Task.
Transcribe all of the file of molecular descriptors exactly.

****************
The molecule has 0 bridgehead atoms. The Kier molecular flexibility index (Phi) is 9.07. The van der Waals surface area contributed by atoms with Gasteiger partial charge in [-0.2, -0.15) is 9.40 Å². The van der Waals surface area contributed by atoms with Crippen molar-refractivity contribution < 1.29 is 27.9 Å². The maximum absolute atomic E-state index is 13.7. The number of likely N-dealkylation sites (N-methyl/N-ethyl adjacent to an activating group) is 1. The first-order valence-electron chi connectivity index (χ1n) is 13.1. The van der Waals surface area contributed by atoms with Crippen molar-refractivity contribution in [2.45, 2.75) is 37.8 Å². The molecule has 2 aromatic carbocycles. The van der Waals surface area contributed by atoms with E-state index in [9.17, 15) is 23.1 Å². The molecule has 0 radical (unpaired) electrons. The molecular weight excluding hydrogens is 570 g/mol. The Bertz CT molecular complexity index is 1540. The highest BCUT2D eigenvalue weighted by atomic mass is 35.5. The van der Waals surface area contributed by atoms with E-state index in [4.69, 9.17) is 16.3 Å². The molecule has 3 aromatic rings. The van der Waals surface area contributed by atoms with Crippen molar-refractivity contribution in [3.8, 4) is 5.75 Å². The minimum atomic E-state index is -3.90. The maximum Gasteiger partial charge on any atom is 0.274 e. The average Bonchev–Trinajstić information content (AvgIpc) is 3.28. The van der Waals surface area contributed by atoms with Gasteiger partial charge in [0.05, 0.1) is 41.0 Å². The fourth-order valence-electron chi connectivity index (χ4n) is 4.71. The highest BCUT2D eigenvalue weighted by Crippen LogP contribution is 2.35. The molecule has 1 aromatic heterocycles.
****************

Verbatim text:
The molecule has 0 bridgehead atoms. The Kier molecular flexibility index (Phi) is 9.07. The van der Waals surface area contributed by atoms with Gasteiger partial charge in [-0.2, -0.15) is 9.40 Å². The van der Waals surface area contributed by atoms with Crippen molar-refractivity contribution < 1.29 is 27.9 Å². The maximum absolute atomic E-state index is 13.7. The number of likely N-dealkylation sites (N-methyl/N-ethyl adjacent to an activating group) is 1. The first-order valence-electron chi connectivity index (χ1n) is 13.1. The van der Waals surface area contributed by atoms with Crippen molar-refractivity contribution in [2.45, 2.75) is 37.8 Å². The molecule has 2 aromatic carbocycles. The van der Waals surface area contributed by atoms with E-state index in [9.17, 15) is 23.1 Å². The molecule has 0 radical (unpaired) electrons. The molecular weight excluding hydrogens is 570 g/mol. The Bertz CT molecular complexity index is 1540. The highest BCUT2D eigenvalue weighted by atomic mass is 35.5. The van der Waals surface area contributed by atoms with E-state index in [4.69, 9.17) is 16.3 Å². The molecule has 3 aromatic rings. The van der Waals surface area contributed by atoms with Crippen molar-refractivity contribution in [3.8, 4) is 5.75 Å². The minimum atomic E-state index is -3.90. The maximum Gasteiger partial charge on any atom is 0.274 e. The average Bonchev–Trinajstić information content (AvgIpc) is 3.28. The van der Waals surface area contributed by atoms with Gasteiger partial charge in [0.05, 0.1) is 41.0 Å². The fourth-order valence-electron chi connectivity index (χ4n) is 4.71. The highest BCUT2D eigenvalue weighted by Crippen LogP contribution is 2.35. The molecule has 1 aromatic heterocycles.